Ankeny Excavation Reveals Lives of Nineteenth Century Students

Clara Wheeler, staff writer

A recent excavation done by the Whitman archival team at a dig site in an undisclosed and inaccessible corner of Ankeny revealed pages from the ancient college newspaper Unnamed, founded by the community organizer Marcus Whitman himself. These documents were surrounded by curses and booby traps to dissuade any inquisitive historians and have already claimed the lives of several staff and the interest of dozens more.

These pages unearthed by the now traumatized historians contain an interview of Whitman students who were clearly only lured there with the promise of free food. This conversation, which took place on Feb. 30, 1860, is expected to change absolutely nothing about how we view the world, making it a first among historic discoveries. A statement describing its contents was released to the public by the remaining archivists, looking haggard and covered in mixtures of blood, ink and tears.

The reporter asked the students, already chowing down on their free crumpets, about Whitman’s quickly growing Protest of the Week Club. This club was founded when its president and several of his friends were rudely woken from a quiet nap on the steps of the library, and, at the time of the interview, was planning a protest against slavery in the south. This demonstration would include a remembrance nap on the steps of the library, although nobody really expected to “change anything about that whole nasty slavery business.”

When the reporter asked about the how the the vast majority of students at the college were white and incredibly rich, a student responded with a perplexed “yes?” as if confused by this line of questioning.  “Wait, who here isn’t white?” Interjected another student, looking around curiously.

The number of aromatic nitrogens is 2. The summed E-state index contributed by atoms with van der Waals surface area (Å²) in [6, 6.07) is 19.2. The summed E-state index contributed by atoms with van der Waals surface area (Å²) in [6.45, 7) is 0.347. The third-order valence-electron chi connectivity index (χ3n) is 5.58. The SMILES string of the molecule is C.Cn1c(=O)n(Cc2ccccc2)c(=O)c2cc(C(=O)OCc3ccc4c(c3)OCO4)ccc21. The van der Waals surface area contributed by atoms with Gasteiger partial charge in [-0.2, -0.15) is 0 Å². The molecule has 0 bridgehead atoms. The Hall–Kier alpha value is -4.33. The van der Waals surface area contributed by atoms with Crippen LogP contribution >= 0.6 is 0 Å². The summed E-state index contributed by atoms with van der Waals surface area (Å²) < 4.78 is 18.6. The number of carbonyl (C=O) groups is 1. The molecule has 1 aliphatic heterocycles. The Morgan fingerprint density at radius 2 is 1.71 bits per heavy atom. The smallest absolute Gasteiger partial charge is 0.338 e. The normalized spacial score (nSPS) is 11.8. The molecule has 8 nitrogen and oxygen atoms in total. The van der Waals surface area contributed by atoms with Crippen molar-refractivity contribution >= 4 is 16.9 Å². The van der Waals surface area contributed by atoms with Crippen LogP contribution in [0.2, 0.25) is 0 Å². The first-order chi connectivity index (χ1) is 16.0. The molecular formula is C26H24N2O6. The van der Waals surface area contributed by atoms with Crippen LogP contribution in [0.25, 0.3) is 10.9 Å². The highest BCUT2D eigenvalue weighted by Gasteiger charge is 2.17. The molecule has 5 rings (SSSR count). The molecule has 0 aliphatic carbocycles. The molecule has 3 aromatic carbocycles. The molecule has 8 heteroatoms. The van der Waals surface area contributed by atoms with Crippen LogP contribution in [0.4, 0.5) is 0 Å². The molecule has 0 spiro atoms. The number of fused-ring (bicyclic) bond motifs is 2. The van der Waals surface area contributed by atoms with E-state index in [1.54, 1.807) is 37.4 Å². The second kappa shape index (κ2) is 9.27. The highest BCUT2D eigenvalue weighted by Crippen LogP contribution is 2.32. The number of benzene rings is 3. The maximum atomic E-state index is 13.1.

And then they talked about some boring things like sports or whatever, the historians report. The Whitman discus team, the Sours, had advanced to the county wide finals that year, but automatically won due to a lack of competition from the surrounding areas, or, as student Chuck Cleveland, class of 1862, put it, “We’re just so thugging, yo.”

The food almost gone, the students beginning to eye each other hungrily, the reporter wrapped up the interview with a question about how the campus remains so really really ridiculously good looking all the year round. A student named Billiam Richards, class of 1863, responded that it was because of “a combination of pumps manned by the help, irrigation canals and President Lincoln’s chest hair.” When the reporter asked tiredly, clearly starting to regret taking this assignment, if all that effort is really worth it, the students collectively scoffed and straightened their top hats.

The pages smudge into oblivion here, despite the best attempts of the historians to read them, but so many questions remain. Will drought ever stop the campus maintenance? How can people care this much about discus? Will Chuck Cleveland ever ask out the girl of his dreams? Until the next installment from the past, we remain impatiently unenlightened.